Psychopathy and Corticostriatal Connectivity: The Link to Criminal Behavior in Methamphetamine Dependence.

Wed, 03/18/2020 - 21:28
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Psychopathy and Corticostriatal Connectivity: The Link to Criminal Behavior in Methamphetamine Dependence.

Front Psychiatry. 2020;11:90

Authors: Hoffman WF, Jacobs MB, Dennis LE, McCready HD, Hickok AW, Smith SB, Kohno M

Abstract
Methamphetamine use and psychopathy are associated with criminal behavior; however, it is unclear how methamphetamine use and psychopathy interact to promote violent, economic and drug offenses. Abnormalities in corticostriatal functional connectivity are exhibited in both psychopathic and methamphetamine dependent individuals, which may contribute to criminal behavior through maladaptive and impulsive decision-making processes. This study shows that psychopathic traits contribute to weaker corticostriatal connectivity in methamphetamine dependence and contributes to an increase in criminal behavior. As the propensity to engage in criminal activity is dependent on a number of factors, a hierarchical regression identifies the contribution of the impulsive antisocial domain of psychopathy, anxiety, years of methamphetamine use and corticostriatal connectivity on different types of criminal offenses. Methamphetamine use and psychopathic traits reduce treatment responsiveness and increase the likelihood of recidivism, and it is therefore important to understand the factors underlying the propensity to engage in criminal behavior.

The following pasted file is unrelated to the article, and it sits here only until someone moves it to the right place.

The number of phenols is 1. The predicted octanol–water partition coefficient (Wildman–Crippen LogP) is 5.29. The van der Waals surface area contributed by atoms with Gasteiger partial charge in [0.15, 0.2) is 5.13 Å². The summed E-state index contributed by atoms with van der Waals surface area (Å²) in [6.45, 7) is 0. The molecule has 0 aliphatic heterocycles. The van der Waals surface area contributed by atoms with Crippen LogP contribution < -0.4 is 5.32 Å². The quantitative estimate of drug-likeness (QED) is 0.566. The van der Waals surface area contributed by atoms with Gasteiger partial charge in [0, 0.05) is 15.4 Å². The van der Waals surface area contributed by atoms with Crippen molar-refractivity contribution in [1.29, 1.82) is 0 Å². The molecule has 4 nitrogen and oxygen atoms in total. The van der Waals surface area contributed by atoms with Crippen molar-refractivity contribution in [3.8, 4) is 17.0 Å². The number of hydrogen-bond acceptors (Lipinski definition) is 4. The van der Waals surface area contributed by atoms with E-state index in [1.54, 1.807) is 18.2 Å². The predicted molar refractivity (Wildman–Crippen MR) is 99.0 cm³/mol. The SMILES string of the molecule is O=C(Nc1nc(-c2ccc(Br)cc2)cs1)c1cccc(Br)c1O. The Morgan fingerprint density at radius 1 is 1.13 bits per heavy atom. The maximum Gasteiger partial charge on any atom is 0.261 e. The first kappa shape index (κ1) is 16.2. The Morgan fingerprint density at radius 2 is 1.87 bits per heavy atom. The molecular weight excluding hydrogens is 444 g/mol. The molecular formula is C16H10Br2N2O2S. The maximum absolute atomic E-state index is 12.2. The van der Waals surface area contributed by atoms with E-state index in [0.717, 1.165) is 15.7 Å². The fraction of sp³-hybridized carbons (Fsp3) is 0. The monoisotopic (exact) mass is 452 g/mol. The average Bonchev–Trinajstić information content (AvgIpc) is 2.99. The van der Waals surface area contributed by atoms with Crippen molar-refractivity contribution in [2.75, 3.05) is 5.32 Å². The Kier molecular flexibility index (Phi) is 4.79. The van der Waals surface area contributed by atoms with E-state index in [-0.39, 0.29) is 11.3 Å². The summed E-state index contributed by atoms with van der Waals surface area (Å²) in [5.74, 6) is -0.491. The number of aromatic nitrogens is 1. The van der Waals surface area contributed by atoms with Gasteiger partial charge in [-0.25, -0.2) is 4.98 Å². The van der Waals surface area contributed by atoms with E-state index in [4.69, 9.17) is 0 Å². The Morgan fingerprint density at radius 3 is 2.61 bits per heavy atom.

PMID: 32180738 [PubMed]

Disambiguating the role of blood flow and global signal with partial information decomposition.

Wed, 03/18/2020 - 21:28